I agree that these soft skills, such as emotional stability, are important. But at what point do you start to ask about the causes of the stress in the first place? Are there aspects of being a lawyer that are stressful because of the way the profession is set up? How does personal work tie into systems change?

We’ve always had aspirations to change the legal education system, to ensure these skills were taught in law schools, which they aren’t now. They barely even exist in law schools. Because of our work and this movement, some law schools are starting to teach these skills. We hope it continues.

But, for me, certainly in our legal work and other kinds of mindfulness work that I do, it’s really a both/and. We have to sustain this work. We have to take care of ourselves. We can’t burn ourselves out and do ourselves in. But, at the same time, you’re right, it’s not just about just taking care of ourselves. Taking care of ourselves is not enough. We really have to figure out how to make the world a better place.

And, for lawyers, let’s make the law a better place. Law is important. Let’s make better laws. Let’s make law schools better. Let’s make the profession better. Let’s change the ethos of the profession.

What does a both/and approach to personal and social change look like?

I’ve been thinking about that a lot lately. How does change happen? When change happens in a way that isn’t organic—in a violent way, in a forceful way, in a disrespectful way—history shows that there is almost always backlash. So you end up having this euphoria for five minutes, and then whatever it was you opposed or defeated comes back. Except this time, it’s even stronger because of all the residual resentment that has been built up because it was just defeated.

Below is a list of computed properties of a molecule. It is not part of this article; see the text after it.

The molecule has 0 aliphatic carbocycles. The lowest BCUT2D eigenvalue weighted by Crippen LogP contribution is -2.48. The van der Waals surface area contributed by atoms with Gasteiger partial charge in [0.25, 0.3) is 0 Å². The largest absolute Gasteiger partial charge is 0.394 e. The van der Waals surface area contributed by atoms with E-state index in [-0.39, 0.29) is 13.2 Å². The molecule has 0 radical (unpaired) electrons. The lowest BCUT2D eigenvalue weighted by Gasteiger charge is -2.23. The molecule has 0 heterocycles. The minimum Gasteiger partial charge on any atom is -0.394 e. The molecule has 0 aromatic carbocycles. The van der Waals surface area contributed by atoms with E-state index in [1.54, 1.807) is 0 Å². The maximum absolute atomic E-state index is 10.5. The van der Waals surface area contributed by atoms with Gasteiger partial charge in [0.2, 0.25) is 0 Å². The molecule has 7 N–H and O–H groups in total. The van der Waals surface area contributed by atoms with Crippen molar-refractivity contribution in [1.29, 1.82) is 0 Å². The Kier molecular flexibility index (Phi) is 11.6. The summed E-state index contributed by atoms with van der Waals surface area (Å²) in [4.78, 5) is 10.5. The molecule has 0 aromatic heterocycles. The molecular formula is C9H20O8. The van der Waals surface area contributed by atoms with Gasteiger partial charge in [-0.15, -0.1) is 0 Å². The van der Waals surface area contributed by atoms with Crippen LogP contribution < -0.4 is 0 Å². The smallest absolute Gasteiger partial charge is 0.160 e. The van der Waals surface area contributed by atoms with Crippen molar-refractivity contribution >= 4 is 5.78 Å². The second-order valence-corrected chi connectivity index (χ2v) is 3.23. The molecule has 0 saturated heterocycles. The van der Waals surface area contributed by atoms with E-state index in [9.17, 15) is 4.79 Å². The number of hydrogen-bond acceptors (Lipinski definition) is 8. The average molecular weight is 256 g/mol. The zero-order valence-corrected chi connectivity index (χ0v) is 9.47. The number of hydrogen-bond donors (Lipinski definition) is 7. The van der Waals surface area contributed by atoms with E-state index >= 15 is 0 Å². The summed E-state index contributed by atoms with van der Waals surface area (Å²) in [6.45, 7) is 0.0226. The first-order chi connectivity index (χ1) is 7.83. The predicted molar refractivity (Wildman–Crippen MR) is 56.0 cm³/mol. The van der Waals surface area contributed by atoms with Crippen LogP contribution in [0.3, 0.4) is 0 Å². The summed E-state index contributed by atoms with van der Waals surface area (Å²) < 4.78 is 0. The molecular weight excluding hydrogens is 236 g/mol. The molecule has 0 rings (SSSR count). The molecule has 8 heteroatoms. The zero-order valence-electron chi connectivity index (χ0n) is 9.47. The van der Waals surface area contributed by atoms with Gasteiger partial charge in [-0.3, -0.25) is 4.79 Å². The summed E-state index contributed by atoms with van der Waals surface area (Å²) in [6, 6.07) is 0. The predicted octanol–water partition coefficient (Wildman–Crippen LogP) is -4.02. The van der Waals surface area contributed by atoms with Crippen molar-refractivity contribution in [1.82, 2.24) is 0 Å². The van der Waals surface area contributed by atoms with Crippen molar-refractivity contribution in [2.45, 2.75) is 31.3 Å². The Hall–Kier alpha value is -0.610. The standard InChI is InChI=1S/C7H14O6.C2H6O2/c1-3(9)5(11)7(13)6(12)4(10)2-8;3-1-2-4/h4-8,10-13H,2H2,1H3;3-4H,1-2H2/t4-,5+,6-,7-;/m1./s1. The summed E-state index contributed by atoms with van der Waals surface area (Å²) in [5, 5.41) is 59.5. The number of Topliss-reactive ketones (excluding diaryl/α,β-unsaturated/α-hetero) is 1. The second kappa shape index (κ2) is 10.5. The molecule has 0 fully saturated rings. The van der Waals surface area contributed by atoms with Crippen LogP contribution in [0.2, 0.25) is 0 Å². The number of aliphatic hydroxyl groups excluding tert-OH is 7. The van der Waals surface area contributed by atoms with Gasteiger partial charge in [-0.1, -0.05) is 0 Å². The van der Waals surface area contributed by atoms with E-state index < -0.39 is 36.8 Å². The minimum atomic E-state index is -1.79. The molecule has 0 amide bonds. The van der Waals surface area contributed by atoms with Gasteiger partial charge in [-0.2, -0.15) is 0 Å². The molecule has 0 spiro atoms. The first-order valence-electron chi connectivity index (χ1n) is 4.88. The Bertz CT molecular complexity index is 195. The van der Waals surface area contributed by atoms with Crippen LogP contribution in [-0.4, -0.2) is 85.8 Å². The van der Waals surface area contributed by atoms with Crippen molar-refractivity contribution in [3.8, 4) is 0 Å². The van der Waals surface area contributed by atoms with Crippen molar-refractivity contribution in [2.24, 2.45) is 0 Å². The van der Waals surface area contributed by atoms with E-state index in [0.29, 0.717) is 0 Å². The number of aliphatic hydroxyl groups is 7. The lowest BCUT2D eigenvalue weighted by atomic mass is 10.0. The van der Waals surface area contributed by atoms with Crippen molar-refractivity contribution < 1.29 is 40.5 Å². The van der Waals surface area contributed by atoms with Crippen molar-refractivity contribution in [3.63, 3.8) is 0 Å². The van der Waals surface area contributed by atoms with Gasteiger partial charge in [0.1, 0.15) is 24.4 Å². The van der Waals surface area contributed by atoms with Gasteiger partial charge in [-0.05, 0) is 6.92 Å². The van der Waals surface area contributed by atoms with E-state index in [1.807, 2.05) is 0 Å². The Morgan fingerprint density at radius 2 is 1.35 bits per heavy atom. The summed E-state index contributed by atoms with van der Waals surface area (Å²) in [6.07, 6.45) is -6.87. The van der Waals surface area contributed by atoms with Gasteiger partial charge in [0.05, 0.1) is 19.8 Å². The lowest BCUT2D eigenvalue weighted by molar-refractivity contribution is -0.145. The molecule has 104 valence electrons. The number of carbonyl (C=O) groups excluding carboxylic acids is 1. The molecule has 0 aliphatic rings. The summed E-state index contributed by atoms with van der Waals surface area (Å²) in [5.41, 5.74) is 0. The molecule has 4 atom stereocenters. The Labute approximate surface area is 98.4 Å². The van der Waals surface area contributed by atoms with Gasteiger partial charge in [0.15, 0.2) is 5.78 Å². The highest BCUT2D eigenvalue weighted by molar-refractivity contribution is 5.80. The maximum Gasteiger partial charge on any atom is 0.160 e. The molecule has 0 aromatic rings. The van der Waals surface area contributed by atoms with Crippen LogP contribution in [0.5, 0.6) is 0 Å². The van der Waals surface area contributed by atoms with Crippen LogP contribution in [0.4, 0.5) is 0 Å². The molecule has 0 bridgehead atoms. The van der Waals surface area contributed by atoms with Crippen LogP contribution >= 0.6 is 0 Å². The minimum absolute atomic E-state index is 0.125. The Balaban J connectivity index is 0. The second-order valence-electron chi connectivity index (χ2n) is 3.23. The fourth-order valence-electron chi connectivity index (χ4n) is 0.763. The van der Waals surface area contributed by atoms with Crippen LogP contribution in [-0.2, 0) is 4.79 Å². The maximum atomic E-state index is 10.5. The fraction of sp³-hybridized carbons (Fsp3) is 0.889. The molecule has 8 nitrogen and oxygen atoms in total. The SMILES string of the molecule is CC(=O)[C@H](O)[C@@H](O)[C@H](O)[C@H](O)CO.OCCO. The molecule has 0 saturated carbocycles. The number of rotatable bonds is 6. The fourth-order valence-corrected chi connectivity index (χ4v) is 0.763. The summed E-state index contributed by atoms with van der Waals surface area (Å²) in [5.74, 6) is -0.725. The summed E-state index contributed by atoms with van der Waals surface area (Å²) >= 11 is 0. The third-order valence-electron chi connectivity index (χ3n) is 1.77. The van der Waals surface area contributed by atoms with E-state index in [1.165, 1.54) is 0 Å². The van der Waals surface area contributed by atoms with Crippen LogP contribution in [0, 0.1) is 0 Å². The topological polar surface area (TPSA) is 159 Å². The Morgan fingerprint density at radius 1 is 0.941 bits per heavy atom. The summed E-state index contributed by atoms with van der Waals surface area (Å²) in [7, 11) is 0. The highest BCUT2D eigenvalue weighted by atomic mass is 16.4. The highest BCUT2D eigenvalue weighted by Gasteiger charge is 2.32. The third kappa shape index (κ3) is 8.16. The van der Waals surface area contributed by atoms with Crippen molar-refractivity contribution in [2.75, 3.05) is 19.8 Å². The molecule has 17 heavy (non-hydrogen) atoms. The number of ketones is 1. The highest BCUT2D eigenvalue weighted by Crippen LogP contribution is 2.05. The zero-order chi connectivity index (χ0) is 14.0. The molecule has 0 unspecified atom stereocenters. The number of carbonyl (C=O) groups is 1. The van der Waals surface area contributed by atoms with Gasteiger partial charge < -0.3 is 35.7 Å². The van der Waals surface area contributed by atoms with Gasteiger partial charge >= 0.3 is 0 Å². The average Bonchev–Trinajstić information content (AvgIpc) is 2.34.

That’s what happened in the ‘60s, in my view. We were very successful in the ‘60s in doing all kinds of things, but we’ve been paying for it ever since.

How so?

Well, because the right-wing movements felt left out in the ‘60s and were disrespected and unseen, when they had their opportunity, they reasserted themselves even more strongly. So the question is: How do you effect social change in such a way that you bring people along sufficiently and you minimize backlash? Or you marginalize backlash; you don’t empower it.

How can you do that—especially if you truly believe that the other perspective, say the right-wing movements, is dangerous?

Well, you include the perspective. You don’t act on it. You don’t set a policy based on that perspective. But you bring the person to the table and you have a conversation that’s large enough to include that point of view.

I’m not suggesting that that’s the answer to everything, but when you bring a contemplative perspective to social change, you might come up with a different road map than one that’s only political. A political perspective only sees power. I think that leaves out a great deal of what’s important. A religious or spiritual perspective is much deeper and more holistic. It includes more and brings a different kind of emotional balance and understanding to social change.